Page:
• 62. • Consumer segmentation study defining 7 categories: Gen Y: -Shopaholics – Shopaholics (“addicted” to buying, often - Price sensitive (¼) buy on impulse) ⅓ of this segment made up of Gen Y – Shopaphobes – Shopping tolerators – Quality seekers – Price sensitive – Traditionalists (no credit/ loyalty cards, not shopping online) – Online geeksSource: “Shopping – A consuming passion” Directional Insights, 2007
  • 63. Gen Y, more than any other generation, is less likely to purchase items that have a high cost, become dated quickly, or aren’t used very oftenSource: “Gen Y shift from ownership to access “, April 2011
  • 64. Gen Y hires, swaps, and shares products, from electronics and white goods to fashion itemsSource: “Gen Y shift from ownership to access “, April 2011
  • 65. ¾ of under 30 year-olds are concerned about debt level they will be committed to when purchasing a propertySource: “Gen Y shift from ownership to access “, April 2011
  • 66. Gen Y is experiential: • Changing jobs more frequently than any generation in the past • Travelling moreSource: “Gen Y shift from ownership to access “, April 2011
  • 67. Online shopping habits – by age and category • Age has great impact on the likelihood of online shopping: The younger the more likely to purchase online only or a mix of online and physical store, independent of category. Examples: Purchase likelihood online/offline across all ages – Technology: 62% of 18-24 year-olds purchase from online only or mix – Inexpensive everyday fashion 21% of 18-24 year-olds, 3% of 65+ purchase from mix – Household goods: 40% of 25-34 year- olds purchase from mix – Local holidays: 42% of 25-34 year-olds purchase from mix – Overseas holidays: 30% of 25-34 year- olds purchase online onlySource: Australia’s shopping intent report, Feb 2011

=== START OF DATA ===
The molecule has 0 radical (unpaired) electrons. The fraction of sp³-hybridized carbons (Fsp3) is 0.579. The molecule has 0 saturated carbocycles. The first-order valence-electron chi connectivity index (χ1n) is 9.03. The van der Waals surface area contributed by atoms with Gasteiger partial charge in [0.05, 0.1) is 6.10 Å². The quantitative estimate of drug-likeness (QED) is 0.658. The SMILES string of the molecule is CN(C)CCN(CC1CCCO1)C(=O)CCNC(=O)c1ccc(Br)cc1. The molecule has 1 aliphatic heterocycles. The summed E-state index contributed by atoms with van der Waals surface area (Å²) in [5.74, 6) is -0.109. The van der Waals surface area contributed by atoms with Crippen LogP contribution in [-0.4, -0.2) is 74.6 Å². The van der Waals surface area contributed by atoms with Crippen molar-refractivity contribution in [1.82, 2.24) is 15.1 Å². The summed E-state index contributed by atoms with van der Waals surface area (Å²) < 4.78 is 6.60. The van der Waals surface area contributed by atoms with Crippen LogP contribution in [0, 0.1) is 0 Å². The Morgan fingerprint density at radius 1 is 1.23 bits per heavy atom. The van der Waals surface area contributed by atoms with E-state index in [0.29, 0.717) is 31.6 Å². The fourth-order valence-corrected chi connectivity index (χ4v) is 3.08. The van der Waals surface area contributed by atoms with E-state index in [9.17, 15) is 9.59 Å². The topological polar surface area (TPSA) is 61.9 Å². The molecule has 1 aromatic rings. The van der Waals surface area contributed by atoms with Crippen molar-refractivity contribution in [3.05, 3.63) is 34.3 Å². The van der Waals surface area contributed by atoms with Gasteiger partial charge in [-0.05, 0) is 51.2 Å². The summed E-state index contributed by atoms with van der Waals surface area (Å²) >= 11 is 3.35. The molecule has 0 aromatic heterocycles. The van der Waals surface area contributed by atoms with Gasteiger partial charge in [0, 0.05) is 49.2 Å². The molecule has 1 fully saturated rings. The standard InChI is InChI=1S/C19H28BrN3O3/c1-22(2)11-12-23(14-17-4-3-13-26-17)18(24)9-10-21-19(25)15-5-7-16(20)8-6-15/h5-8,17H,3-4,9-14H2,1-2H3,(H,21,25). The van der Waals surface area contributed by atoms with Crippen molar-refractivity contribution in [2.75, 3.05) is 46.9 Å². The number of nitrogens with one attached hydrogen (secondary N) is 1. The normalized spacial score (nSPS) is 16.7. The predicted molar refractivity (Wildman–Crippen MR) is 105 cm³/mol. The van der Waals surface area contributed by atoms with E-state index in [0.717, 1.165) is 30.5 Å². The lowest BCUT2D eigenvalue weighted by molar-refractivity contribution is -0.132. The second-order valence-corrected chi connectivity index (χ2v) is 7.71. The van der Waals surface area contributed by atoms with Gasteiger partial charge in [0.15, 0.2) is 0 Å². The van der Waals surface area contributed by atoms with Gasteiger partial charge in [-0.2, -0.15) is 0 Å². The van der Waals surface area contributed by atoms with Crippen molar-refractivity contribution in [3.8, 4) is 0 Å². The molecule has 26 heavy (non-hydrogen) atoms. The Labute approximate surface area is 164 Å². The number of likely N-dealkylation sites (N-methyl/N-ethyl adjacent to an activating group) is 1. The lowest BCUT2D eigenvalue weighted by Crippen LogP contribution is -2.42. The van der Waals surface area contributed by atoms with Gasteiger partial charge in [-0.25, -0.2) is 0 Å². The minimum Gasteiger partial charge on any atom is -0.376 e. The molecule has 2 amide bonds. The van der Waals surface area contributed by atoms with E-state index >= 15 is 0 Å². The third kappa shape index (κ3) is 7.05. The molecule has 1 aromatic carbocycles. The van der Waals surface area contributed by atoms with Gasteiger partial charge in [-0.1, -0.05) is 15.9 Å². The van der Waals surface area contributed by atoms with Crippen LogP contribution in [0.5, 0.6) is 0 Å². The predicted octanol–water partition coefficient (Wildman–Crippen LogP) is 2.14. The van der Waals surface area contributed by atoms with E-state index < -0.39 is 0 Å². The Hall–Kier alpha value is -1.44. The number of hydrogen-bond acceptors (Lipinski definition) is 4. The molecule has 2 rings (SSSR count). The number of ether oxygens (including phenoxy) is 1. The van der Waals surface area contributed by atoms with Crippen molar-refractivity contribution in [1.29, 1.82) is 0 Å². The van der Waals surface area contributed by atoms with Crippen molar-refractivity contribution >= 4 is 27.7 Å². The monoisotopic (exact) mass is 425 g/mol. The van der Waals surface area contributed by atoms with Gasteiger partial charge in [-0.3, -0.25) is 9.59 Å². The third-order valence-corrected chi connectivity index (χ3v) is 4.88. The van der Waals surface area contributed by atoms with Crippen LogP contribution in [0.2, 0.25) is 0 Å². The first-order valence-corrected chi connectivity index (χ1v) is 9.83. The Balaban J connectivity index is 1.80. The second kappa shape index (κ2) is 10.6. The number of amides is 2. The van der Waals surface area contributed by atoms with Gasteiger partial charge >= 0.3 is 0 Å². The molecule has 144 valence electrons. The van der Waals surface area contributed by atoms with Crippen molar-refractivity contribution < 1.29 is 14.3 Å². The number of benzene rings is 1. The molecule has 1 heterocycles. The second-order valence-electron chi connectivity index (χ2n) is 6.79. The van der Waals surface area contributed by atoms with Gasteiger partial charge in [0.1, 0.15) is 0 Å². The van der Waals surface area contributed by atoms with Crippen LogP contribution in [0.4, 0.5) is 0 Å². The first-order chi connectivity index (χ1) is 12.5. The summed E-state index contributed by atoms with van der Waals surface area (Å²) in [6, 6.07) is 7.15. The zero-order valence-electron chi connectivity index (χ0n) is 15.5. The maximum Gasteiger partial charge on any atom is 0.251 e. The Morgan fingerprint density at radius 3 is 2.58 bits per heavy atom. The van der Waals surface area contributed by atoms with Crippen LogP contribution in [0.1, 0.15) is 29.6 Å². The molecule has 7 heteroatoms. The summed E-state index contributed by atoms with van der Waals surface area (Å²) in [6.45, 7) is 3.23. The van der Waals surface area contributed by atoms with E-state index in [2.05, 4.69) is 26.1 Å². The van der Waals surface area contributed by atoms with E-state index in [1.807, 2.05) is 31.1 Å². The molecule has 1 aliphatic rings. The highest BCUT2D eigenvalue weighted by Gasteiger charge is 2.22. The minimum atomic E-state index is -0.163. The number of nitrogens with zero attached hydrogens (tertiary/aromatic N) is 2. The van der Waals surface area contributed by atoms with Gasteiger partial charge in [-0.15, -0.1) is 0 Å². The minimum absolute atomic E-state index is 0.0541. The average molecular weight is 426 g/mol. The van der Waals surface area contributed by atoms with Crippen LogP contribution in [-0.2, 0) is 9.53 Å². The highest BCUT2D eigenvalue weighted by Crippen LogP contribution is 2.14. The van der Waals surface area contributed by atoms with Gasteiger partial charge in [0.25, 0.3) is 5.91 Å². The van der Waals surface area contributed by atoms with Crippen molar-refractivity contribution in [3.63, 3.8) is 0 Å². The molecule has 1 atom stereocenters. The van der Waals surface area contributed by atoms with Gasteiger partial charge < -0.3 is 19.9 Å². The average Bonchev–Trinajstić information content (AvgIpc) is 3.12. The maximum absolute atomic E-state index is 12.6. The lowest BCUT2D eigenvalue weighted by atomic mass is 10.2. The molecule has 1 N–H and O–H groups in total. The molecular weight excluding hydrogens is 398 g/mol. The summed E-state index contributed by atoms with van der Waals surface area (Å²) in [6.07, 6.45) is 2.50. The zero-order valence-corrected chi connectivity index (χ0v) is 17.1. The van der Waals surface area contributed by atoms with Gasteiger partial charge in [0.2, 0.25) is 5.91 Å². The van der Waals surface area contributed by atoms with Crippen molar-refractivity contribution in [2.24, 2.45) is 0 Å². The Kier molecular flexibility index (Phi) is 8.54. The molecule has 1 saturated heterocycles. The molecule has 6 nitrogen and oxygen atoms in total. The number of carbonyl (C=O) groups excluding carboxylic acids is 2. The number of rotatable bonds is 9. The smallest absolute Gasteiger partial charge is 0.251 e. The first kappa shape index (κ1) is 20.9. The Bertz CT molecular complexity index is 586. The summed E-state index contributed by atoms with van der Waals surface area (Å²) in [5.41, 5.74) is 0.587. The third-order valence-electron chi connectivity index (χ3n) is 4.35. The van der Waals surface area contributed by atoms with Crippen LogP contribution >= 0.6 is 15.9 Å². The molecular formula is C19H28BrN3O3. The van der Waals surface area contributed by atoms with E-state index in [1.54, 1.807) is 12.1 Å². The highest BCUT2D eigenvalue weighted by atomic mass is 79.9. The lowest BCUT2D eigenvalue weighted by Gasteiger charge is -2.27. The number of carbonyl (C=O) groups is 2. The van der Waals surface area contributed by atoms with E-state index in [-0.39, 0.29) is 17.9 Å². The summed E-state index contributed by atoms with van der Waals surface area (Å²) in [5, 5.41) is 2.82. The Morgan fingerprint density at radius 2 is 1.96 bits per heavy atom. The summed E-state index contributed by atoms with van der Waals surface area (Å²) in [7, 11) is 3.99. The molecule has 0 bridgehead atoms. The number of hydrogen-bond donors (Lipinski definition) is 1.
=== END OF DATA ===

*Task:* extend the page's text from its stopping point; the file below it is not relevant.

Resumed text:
• 68. Gen Y’s favourite jewelery and watch brands • Most liked and recognized• Brand consciousness among Gen Y brands – 65% of women • Tiffany, Cartier, Rolex, Bulgari – 61% of men are conscious of brands • Most disliked brands • Louis Vuitton • Burberry • Most luxury brands are purchased in physical store; however, 54% of females purchasing on discount websites (, Source: “Study reveals Gen Y favourite brands", May 2010
  • 69. Children as main decision-makers for purchases • Children (aged 6-13) as main decision-makers for purchases: – 53% are the main decision makers “In terms of marketing in the first instance when it comes to buying games and (your product) has to be really appealing to toys the children because they’re the ones racing – 46% decide which breakfast cereal is to their parent or guardian and trying to purchased influence them to purchase it [..] The next – 42% decide which computer and challenge is to convince parents that your console games are purchased product is worth purchasing.” Lisa Tartaglia, Australian Centre for Retail Studies at Monash UniversitySource: “Child pester power on the rise”, Feb 2011
  • 70. so what…
  • 71. who Gen Y look set to fuel future business growth and they are very different to the Boomers who have fueled the last 30 years of business Everything from body shape to media consumption to technology is differentIt’s ALL changing than the baby boomer generation. Enormous implications on Telcos Telstra cannot give up on them. You can engage but it will need to be a very different experience than MTE
  • 72. how Reaching Gen Y and Z is going to be different as media consumption, trust and attention is different Moving from mass communications to one on one marketing offers that are tailored.It’s ALL changing Enormous implications for Telco’s What people say about us (WOM) is almost all that matters
  • 73. when and where From traditional retailing in store to online to mobile.It’s ALL changing The rules will be different. Trust and reputation in the online retailing/online transaction space will be critical moving forward. Enormous implications for Telco’s The market is shifting in the same direction as Telstra.